Dream Car Garage

Posted April 22, 2020

Everyone always has a list of dream cars. It’s usually a long list and it seems to be always growing, and maybe even changing all together. But what if you had to pick just three cars with a purpose in mind? Let’s say, you have a three-car garage and you can fill it with any cars in the world, but you’re stuck with those three (and any quirks/failures they may have) for the rest of your life? Would you be reasonable with your picks, or would you throw caution to the wind and have the strangest cars possible?

We’ve taken it one step farther and compiled a list from some of the RCN guys to bring you our three-car, car dream garages based off the following rules:

Car 1: Must be your daily driver

Car 2: Must be an ultra rare car

Car 3: Wild card, make it interesting

John K.

No. 1. The daily — 2002 Audi B5 S4

For a daily driver, I chose a 2002 Audi B5 S4, which is not my most original pick, because I own one. But I have such a connection to my car, as it was my first, that it would be hard to not put it on the list.

That aside, it actually makes a decent candidate for a daily because it is large enough to haul four people comfortably, adaptable to literally any conditions (trust me on that one) and has a huge following for tunability with big power gains so I can tinker. Yes they may be finicky and have a tendency to leave you stranded, but I have had good luck and wouldn’t think twice about taking mine across the country.

1985 Audi Sport Quattro S1 E2

No. 2. The ultra-rare one — 1985 Audi Sport Quattro S1

My ultra-rare car would be a 1985 Audi Sport Quattro S1 (I’m starting to sense a pattern here, I can’t help myself on this one). My love for Group B rally racing history, mixed with almost 600 hp (reported) from the legendary 2.1-liter turbocharged inline-five engine, mated to the Quattro all-wheel-drive system makes this car an all out beast by any definition of the word. With only a handful of these purpose-built rally cars ever made, it definitely qualifies for the ultra-rare status.

Baja Bug

No. 3. The wild card — Baja Bug

This one was tough for me, but it has to be a Baja Bug. I knew what I wanted for the first two, but when you’re down to one garage space and haven’t diversified much, the pressure is on. I was debating between this and a 1966 Plymouth 426 HEMI four-speed, but this edged it out in the end for a couple reasons.

For starters, I love doing really dumb things off road. As much as I love Satellites, it’s not the car for the job and beating up a Sport Quattro (aside from some light rallying) would hurt me inside. Secondly none of the cars mentioned above would be good for hauling a trailer with dirtbikes, snowmobiles or a boat. I’m definitely not suggesting it would be a great tow rig, but a Baja Bug would suffice. This is the dream garage, so I would want a full long travel build with some overbuilt V8 to get me to, and from, in a timely fashion through any terrain. But even a more traditional Class 11-style Beetle would be a whole lot of fun!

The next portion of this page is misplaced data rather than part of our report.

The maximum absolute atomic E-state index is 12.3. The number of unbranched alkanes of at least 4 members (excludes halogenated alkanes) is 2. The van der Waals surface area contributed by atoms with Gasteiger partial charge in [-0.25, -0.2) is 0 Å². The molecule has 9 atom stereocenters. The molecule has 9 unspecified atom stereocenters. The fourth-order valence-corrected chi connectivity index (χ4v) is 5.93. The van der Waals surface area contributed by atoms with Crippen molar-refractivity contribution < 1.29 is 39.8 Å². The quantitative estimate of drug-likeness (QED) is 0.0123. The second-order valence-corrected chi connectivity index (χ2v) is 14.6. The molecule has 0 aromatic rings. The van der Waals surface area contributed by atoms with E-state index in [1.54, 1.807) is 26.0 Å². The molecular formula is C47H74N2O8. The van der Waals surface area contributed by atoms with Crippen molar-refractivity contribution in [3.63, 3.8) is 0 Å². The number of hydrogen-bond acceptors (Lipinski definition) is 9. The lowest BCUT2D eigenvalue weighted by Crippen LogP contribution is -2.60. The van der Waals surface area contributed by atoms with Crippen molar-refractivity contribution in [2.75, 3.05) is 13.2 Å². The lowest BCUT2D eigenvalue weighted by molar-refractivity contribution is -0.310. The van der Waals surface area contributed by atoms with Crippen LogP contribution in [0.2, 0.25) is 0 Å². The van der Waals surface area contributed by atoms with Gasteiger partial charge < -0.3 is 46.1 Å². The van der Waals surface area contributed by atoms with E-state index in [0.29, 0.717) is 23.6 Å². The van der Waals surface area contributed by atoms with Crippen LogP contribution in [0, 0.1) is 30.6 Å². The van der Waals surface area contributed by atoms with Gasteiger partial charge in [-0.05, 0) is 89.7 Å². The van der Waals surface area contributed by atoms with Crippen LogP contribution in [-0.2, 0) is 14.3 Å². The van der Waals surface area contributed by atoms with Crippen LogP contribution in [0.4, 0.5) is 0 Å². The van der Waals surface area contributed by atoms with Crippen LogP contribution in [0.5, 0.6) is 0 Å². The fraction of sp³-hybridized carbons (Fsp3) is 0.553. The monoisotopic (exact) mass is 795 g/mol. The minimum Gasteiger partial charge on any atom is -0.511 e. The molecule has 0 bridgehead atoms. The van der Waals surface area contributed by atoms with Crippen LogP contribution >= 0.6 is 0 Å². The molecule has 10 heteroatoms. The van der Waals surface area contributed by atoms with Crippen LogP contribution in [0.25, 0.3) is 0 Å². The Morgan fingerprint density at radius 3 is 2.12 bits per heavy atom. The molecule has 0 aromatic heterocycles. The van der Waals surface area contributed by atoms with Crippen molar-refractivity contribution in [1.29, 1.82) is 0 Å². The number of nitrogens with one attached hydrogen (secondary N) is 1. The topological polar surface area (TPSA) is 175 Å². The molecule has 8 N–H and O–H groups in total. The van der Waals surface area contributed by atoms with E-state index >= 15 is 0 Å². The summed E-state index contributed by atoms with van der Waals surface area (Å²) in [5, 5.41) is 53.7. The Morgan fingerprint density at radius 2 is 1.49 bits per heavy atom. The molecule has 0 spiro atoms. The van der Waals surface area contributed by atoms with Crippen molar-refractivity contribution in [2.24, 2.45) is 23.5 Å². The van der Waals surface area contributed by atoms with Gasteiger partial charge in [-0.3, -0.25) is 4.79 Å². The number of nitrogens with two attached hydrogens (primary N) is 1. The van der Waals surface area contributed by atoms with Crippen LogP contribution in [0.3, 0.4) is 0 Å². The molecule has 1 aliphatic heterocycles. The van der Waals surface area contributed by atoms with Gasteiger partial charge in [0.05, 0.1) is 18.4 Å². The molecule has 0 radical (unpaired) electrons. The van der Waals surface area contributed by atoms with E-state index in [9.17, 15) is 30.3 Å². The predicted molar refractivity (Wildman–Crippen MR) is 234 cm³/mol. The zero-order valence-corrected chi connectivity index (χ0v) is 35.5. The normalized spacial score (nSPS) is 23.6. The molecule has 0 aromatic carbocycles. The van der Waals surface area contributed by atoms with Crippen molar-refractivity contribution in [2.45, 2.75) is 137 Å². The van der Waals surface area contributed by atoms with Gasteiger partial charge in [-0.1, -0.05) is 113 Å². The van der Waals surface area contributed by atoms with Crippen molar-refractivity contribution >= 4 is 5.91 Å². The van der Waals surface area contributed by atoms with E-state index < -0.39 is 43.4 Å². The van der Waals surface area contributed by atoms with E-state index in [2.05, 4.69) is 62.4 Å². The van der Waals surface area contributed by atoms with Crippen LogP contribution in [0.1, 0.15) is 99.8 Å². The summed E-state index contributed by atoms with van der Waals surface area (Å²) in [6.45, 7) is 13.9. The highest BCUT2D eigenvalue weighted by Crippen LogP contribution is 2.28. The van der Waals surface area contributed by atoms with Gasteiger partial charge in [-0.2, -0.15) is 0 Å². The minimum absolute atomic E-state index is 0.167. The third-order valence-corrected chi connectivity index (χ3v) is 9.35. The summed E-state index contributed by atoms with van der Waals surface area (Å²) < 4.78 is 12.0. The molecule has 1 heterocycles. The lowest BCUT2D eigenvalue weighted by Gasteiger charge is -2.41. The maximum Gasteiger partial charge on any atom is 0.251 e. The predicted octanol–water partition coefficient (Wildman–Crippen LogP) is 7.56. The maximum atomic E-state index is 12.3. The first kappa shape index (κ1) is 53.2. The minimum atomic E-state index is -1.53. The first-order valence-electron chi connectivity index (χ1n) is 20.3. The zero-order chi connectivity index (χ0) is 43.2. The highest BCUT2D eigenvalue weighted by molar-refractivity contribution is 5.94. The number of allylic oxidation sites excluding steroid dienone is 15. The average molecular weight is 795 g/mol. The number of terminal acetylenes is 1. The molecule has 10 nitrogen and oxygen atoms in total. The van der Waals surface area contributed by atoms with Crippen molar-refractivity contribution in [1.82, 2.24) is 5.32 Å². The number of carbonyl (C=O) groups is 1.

Bob K.

If I were dreaming, my daily driver would be a Bell Jet Ranger helicopter, as you can land wherever you have pre-approved permission. How cool would it be to land at the grocery store or your favorite restaurant? Instead of dreaming, I’ll put my list together of cars I actually know, and include some I own.

Red E Type

No. 1. The daily — 1967 Jaguar E-Type coupe

My daily driver would be a 1967 Jaguar E-Type coupe. Some might think this is an odd choice for a daily driver, but from personal experience with a 1969 model, I can tell you it is an all around great car. First, it handles really well, especially when you consider it was originally sold in 1961. Power from the 1967 4.2-liter with triple SU side-draft carburetors is adequate, and again, must have seemed quite potent back in the day. Great breaking, plenty of room for groceries or bags for a few day away and it’s just plain fun to drive. Add the social factor the car creates wherever you go, and it seems like the perfect choice to me.

One last thing, there is no other car that looks like a Jaguar E-Type, even Enzo Ferrari said it was the most beautiful car ever made. Showing up at the grocery store in an E-Type may not get the attention of landing a helicopter, but you’re sure to be noticed.

No. 2. The ultra-rare one — 1958 Scarab roadster

My ultimate car would be one of the three original front engine Scarab race cars from 1958, built for Lance Reventlow by guys like Phil Remington who went on to be an instrumental part of the Shelby race team. Now I said my list would be from cars I actually know, and while I don’t have an original, I do have an aluminum-bodied replica. The car is stunning to look at, painted with the original Von Dutch paint scheme with flowing lines and perfect proportions. Mine is powered by a fuel injected 383 Chevy, and it’s quick, powerful and sounds like the beast it is. It drives well, but does get a little light as you pass the century mark. At around 115 the windscreen on the replica bends down enough that it doesn’t push air over your head, so your face begins to get pummeled. It is a beautiful car that was a very successful race car in the late ’50s and ’60s. An original would be a welcome addition to any car collection or car museum.

No. 3. The wild card — Cisitalia 204A

My wild card car is a Cisitalia 204A. This is a gorgeous little race car from the late ’40s that was very competitive in 1,200cc or less classes. The 204A is powered by a fiat 1,100 that was tuned by Carlo Abarth. In fact, a 204A was the last Cisitalia and the first Abarth. It is believed that five were built; one was built specifically for the greatest racer from the period before World War Two — Tazio Nuvolari. Nuvolari specified several unique features for his 204a, including hinging the pedals from the top, rather than the floor, as the other 204s were. This allowed him to place a “taco” on the floor to hold his heal in place. Other changes to the front fenders, the seat and the windscreen were incorporated for Tazio.